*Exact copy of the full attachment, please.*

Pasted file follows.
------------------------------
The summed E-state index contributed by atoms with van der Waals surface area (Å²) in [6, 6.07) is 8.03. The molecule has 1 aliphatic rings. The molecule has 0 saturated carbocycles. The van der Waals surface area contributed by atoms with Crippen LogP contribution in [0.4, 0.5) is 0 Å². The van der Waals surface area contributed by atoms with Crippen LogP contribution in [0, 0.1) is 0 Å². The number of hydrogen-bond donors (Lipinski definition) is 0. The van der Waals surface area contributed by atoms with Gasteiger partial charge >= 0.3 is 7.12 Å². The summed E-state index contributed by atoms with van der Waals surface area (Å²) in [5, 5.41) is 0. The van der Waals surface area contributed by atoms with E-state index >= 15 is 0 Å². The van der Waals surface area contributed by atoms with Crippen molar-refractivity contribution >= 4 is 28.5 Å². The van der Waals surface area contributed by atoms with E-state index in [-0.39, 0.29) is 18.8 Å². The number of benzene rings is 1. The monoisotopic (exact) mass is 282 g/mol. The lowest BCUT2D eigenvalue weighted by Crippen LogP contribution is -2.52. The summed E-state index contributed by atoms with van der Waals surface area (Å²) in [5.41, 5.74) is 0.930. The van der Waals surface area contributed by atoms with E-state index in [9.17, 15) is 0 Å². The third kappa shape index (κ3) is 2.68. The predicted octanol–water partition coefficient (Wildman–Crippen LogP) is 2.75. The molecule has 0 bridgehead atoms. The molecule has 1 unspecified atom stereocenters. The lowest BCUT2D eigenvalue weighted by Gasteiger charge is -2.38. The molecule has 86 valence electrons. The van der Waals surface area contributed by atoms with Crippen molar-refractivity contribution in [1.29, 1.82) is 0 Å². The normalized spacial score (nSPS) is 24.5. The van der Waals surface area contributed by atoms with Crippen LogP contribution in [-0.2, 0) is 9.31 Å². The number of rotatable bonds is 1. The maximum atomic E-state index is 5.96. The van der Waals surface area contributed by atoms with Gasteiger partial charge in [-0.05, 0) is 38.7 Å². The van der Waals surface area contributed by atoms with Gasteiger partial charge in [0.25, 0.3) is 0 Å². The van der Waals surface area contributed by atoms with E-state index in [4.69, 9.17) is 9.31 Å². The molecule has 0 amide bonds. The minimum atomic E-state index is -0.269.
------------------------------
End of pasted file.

The summed E-state index contributed by atoms with van der Waals surface area (Å²) in [6, 6.07) is 8.03. The molecule has 1 aliphatic rings. The molecule has 0 saturated carbocycles. The van der Waals surface area contributed by atoms with Crippen LogP contribution in [0.4, 0.5) is 0 Å². The van der Waals surface area contributed by atoms with Crippen LogP contribution in [0, 0.1) is 0 Å². The number of hydrogen-bond donors (Lipinski definition) is 0. The van der Waals surface area contributed by atoms with Gasteiger partial charge >= 0.3 is 7.12 Å². The summed E-state index contributed by atoms with van der Waals surface area (Å²) in [5, 5.41) is 0. The van der Waals surface area contributed by atoms with E-state index >= 15 is 0 Å². The van der Waals surface area contributed by atoms with Crippen molar-refractivity contribution >= 4 is 28.5 Å². The van der Waals surface area contributed by atoms with E-state index in [-0.39, 0.29) is 18.8 Å². The number of benzene rings is 1. The monoisotopic (exact) mass is 282 g/mol. The lowest BCUT2D eigenvalue weighted by Crippen LogP contribution is -2.52. The summed E-state index contributed by atoms with van der Waals surface area (Å²) in [5.41, 5.74) is 0.930. The van der Waals surface area contributed by atoms with E-state index in [9.17, 15) is 0 Å². The third kappa shape index (κ3) is 2.68. The predicted octanol–water partition coefficient (Wildman–Crippen LogP) is 2.75. The molecule has 0 bridgehead atoms. The molecule has 1 unspecified atom stereocenters. The lowest BCUT2D eigenvalue weighted by Gasteiger charge is -2.38. The molecule has 86 valence electrons. The van der Waals surface area contributed by atoms with Crippen molar-refractivity contribution in [1.29, 1.82) is 0 Å². The normalized spacial score (nSPS) is 24.5. The van der Waals surface area contributed by atoms with Crippen LogP contribution in [-0.2, 0) is 9.31 Å². The number of rotatable bonds is 1. The maximum atomic E-state index is 5.96. The van der Waals surface area contributed by atoms with Gasteiger partial charge in [-0.05, 0) is 38.7 Å². The van der Waals surface area contributed by atoms with Gasteiger partial charge in [0.25, 0.3) is 0 Å². The van der Waals surface area contributed by atoms with E-state index in [4.69, 9.17) is 9.31 Å². The molecule has 0 amide bonds. The minimum atomic E-state index is -0.269.